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Fortescue profit spikes on iron ore price jump, but dividend seen conservative

Australia’s Fortescue Metals Group Ltd (FMG.AX) reported a near four-fold jump in half-year profit on Wednesday as it cashed in on higher iron ore prices, while analysts said a lower-than-expected dividend reflected caution on the global economy.

Fortescue is the second of the global iron ore giants to report results this season, and also the second to offer lower than anticipated payouts which analysts said reflected a move to keep cash in reserve given uncertainties over global economic growth following the coronavirus outbreak.

BHP Group on Tuesday also declared a slightly lower dividend despite a windfall from last year’s fillip in iron ore prices.

Net profit for the six months ended Dec. 31 was $2.45 billion, compared with $644 million a year earlier. The figure was higher than a UBS estimate of $2.37 billion.

The Perth-based miner declared an interim dividend of A$0.76 per share, up from A$0.19 per share last year but below a consensus forecast of A$0.80 cents. Shares had climbed 1.3% to $A11.20 by 0236 GMT, outperforming peers.

“It’s a solid, in-line result with the dividend slightly light. The board is opting to be conservative given the uncertainties over global growth,” said UBS analyst Glynn Lawcock.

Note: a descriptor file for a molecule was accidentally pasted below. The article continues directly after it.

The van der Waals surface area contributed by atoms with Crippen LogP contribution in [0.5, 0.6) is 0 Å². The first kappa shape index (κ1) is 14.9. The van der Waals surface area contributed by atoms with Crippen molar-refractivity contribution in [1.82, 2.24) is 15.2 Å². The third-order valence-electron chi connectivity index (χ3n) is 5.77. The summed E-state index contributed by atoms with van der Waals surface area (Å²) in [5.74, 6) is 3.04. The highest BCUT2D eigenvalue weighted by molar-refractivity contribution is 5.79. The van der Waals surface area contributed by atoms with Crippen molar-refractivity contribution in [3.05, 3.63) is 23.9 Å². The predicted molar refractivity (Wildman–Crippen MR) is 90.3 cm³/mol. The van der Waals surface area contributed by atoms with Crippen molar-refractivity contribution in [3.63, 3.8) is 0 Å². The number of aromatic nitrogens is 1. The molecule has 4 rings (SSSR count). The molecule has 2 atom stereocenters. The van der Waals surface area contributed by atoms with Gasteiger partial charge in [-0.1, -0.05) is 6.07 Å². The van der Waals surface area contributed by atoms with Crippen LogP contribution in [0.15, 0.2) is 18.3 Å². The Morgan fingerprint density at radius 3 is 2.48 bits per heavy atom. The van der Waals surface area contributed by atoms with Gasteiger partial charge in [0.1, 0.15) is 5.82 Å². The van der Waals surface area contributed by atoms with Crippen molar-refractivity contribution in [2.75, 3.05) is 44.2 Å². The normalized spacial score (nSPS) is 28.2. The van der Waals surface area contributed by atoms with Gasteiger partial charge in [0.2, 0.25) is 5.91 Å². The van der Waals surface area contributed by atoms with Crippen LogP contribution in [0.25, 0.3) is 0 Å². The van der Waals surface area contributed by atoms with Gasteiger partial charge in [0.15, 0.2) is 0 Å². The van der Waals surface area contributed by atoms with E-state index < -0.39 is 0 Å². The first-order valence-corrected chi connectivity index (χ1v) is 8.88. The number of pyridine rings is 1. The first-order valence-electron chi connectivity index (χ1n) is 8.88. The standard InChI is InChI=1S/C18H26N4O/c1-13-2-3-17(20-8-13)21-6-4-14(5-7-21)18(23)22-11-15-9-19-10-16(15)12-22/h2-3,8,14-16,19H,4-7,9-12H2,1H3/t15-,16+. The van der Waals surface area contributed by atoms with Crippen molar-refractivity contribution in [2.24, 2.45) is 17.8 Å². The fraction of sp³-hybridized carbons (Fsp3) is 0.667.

Following the disaster at a tailings dam owned by then top iron ore producer Vale SA (VALE3.SA) in January last year, iron prices soared, with Dalian Commodity Exchange’s front-month iron ore futures contract DCIOc1 gaining 28% in 2019.

Analyst Lawcock said investors were now waiting to see if more cash may be returned if the economy holds up this half, a move hinted at by the company.

“It’s not unusual for the interim to be a bit lower and that we have a stronger full-year payout ratio,” Chief Executive Elizabeth Gaines told reporters during an earnings call.

Gaines also said that Fortescue’s iron ore shipments and customer payments had not been affected by the coronavirus, although rising steel inventories and logistics were a key headwind for its customers. Still, it was confident that China would hit its growth targets.

“We are confident in the strength of the Chinese economy with the government maintaining its commitment to growth targets led by further stimulus and infrastructure investment,” Gaines said.

China, the world’s top steel producer, posted its second-highest ever annual imports of the steel-making ingredient in 2019 as Beijing boosted stimulus to avoid an economic slowdown, prompting strong demand from the property and infrastructure sectors.

Fortescue reported record half-year iron ore shipments of 88.6 million tonnes last month when it revised down its cost guidance to US$12.75–US$13.25 per wet metric tonne and indicated production would reach the top end of its target range.

The company has been raising the mix of premium feed in its shipments with the addition of its West Pilbara Fines product, which had allowed it to achieve pricing of 84% of the Platts 62% index for the past four quarters, it said.

As steel prices have come under pressure, producers are turning to cheaper and lower grade ore, Gaines said.

“There’s no doubt that steel margins are under pressure …(which) does underpin the strength of our product.”

The miner also maintained its forecast iron ore guidance of shipments at the upper end of the 170-175 million tonne range despite supply disruptions in Western Australia. Cyclone Damien earlier this month forced Rio Tinto to downgrade its production forecast.
Source: Reuters (Reporting by Melanie Burton in Melbourne; Additional reporting by by Aby Jose Koilparambil in Bengaluru; Editing by Krishna Chandra Eluri and Lincoln Feast)

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